Both the CCLC and the planning staff visions call for a public plaza at the Purple Line station, and the CCT would pass through that plaza area. A higher density would make this a more pedestrian active area. But careful design of the pedestrian crossing paths in this plaza will be mandated by the need to keep pedestrians clear of the light rail activity that parallels the CCT. Pedestrian crossings will likely be focused to only one or two points and this will minimize the trail/pedestrian conflict areas.
A higher density at Chevy Chase Lake will have a bigger impact on trail users when they leave the primary trail in this area. Higher density with taller buildings makes it more likely we will have a good local street grid with public spaces, like that envisioned by CCLC.
If the building height is limited to 65 feet as called for by planning staff, then a developer must cover more available land with low buildings to get up to the floor-area ratio allowed by the zoning. A smaller project will also give less economic justification to set aside space for wide streets and public spaces, and the County will have less leverage to require these amenities as a condition for the project.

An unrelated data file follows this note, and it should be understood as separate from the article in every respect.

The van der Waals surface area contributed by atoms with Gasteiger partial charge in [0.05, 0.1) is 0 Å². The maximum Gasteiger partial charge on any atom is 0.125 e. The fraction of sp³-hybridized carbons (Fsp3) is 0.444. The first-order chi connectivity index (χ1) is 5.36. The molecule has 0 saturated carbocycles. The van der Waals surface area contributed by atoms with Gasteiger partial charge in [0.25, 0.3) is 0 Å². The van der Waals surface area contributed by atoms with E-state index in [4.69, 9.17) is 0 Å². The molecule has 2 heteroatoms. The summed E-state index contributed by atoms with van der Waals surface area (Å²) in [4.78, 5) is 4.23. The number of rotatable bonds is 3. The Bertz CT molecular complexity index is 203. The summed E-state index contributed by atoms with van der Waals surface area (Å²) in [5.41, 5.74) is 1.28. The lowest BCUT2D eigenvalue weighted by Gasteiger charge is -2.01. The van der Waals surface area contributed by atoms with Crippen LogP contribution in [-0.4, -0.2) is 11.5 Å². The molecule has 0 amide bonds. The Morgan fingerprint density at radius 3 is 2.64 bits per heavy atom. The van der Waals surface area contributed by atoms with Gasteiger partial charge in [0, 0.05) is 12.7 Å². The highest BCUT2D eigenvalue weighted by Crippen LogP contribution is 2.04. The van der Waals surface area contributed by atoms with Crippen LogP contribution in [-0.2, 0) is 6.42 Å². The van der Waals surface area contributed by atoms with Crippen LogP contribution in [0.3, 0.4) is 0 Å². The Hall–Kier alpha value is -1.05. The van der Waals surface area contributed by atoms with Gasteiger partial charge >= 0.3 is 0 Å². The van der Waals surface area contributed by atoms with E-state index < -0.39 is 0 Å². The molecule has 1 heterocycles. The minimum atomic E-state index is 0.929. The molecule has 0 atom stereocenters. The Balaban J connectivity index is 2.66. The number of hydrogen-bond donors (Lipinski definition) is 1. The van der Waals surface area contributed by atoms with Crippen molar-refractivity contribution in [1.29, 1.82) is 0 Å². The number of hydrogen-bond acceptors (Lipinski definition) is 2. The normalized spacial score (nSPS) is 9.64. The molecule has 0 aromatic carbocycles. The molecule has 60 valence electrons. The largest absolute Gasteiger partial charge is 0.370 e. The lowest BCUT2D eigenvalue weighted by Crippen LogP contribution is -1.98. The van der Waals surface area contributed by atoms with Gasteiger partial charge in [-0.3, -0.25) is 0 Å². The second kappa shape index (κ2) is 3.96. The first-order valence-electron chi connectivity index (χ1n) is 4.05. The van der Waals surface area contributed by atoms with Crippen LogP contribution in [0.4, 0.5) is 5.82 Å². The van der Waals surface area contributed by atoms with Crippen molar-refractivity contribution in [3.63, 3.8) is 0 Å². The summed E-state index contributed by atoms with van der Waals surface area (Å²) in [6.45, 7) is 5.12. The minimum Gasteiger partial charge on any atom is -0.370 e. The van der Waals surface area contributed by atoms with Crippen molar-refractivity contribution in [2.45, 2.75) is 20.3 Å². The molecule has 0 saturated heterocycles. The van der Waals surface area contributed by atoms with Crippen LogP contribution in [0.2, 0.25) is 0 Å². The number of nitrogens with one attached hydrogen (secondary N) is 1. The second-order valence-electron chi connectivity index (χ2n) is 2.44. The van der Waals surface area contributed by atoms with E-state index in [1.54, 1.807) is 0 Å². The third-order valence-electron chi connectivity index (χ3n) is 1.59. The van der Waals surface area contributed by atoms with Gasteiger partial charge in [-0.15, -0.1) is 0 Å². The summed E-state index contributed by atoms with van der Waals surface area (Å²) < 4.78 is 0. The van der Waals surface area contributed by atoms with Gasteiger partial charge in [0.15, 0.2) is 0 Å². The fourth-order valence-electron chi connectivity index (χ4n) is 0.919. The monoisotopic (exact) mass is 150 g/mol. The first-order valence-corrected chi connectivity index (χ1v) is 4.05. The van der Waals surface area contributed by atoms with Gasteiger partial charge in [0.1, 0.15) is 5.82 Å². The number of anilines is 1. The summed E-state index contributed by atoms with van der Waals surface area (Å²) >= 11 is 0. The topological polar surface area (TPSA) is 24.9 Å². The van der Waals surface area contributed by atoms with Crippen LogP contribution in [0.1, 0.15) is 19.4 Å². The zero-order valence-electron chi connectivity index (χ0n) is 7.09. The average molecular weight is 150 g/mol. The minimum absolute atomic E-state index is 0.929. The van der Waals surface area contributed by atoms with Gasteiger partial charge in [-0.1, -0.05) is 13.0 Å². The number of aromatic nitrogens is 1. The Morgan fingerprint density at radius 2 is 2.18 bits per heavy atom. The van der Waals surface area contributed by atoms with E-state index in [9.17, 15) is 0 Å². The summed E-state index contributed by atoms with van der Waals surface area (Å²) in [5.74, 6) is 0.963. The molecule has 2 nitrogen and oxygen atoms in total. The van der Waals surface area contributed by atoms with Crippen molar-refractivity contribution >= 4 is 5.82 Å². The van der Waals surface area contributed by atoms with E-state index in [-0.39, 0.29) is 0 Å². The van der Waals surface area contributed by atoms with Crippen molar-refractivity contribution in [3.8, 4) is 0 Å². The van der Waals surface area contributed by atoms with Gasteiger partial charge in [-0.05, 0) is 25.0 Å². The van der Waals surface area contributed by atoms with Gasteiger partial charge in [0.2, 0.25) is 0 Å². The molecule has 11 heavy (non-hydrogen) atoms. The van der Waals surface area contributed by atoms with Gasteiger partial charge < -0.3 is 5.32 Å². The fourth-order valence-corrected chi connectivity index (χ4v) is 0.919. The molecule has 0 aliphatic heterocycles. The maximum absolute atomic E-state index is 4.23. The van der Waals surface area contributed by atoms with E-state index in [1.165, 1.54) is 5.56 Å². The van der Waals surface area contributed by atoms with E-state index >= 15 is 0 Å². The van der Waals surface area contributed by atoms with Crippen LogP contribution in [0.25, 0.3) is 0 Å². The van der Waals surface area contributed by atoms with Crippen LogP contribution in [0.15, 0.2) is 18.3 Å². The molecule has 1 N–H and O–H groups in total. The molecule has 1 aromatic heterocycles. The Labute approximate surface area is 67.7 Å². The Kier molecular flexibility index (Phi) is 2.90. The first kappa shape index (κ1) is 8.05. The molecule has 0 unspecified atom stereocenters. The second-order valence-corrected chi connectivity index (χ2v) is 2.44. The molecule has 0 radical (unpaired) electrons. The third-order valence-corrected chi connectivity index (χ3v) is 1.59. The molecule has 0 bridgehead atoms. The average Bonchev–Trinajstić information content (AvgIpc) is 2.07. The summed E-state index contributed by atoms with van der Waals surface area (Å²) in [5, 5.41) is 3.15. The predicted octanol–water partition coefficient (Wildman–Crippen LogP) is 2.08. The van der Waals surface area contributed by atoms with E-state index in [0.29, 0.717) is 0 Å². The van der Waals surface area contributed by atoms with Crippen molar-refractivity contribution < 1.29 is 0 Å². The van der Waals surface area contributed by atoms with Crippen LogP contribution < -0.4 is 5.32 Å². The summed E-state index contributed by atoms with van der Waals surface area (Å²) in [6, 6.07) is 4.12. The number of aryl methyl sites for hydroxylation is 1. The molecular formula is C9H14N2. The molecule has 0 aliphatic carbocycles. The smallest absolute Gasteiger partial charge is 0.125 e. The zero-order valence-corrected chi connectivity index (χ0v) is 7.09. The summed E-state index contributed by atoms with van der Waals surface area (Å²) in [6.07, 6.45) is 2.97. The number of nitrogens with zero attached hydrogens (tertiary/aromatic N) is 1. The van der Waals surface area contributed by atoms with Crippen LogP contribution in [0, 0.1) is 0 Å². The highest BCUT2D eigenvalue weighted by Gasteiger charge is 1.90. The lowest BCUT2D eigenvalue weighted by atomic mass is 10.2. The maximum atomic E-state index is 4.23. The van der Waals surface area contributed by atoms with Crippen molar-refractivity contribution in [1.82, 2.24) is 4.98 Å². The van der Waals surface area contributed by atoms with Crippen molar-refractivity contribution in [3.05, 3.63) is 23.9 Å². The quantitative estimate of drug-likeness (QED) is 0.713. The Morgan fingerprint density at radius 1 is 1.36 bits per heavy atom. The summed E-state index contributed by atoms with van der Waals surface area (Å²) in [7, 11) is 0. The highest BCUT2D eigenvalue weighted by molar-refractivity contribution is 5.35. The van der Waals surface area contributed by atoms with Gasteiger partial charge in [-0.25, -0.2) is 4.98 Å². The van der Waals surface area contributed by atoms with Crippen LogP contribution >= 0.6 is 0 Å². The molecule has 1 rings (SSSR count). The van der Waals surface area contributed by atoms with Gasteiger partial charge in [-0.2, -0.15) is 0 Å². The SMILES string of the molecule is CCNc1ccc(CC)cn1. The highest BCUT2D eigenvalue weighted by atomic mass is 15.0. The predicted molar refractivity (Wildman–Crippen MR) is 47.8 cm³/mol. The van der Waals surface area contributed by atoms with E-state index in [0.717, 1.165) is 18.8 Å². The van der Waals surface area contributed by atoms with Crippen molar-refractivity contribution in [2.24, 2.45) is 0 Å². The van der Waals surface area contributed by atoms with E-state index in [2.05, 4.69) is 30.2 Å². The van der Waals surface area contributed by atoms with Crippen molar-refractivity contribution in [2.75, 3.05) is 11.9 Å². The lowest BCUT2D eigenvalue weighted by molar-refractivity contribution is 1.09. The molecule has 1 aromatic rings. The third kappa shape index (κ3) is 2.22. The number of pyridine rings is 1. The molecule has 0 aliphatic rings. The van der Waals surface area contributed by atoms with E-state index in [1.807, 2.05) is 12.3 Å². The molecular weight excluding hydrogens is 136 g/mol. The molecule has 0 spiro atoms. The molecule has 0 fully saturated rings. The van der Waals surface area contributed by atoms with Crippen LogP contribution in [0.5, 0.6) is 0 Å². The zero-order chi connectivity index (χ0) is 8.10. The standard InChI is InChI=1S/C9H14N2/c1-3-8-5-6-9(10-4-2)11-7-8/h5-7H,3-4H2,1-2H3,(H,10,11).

There may be less local pedestrian and motor vehicle traffic in a smaller project, but the local street grid may be more limited, streets may be narrower, and space set aside for public use may be smaller so biking conditions could feel congested even with less traffic. Smaller may not be better for bicycle friendly conditions overall.
Trail users don’t have a strong reason to enter the discussion of density at Chevy Chase Lake to protect or advance the CCT. We have other reasons to join the discussion about how our region will grow, however, as members of the community. Trail users are likely to have diverse views about “smart growth” and “transit oriented development”.
I’m joining the discussion as an individual in support of a higher density at Chevy Chase Lake. Opportunities for transit oriented development are very limited. We have a strong need for more residential housing to balance with jobs in the Bethesda area — especially for housing close to the National Naval Medical Center, where up to 2500 new staff positions are coming with BRAC. If we won’t allow more residential housing units here, then where else should it go that is better?
And besides, I want one of those residential units. I’d love to live in a place like this.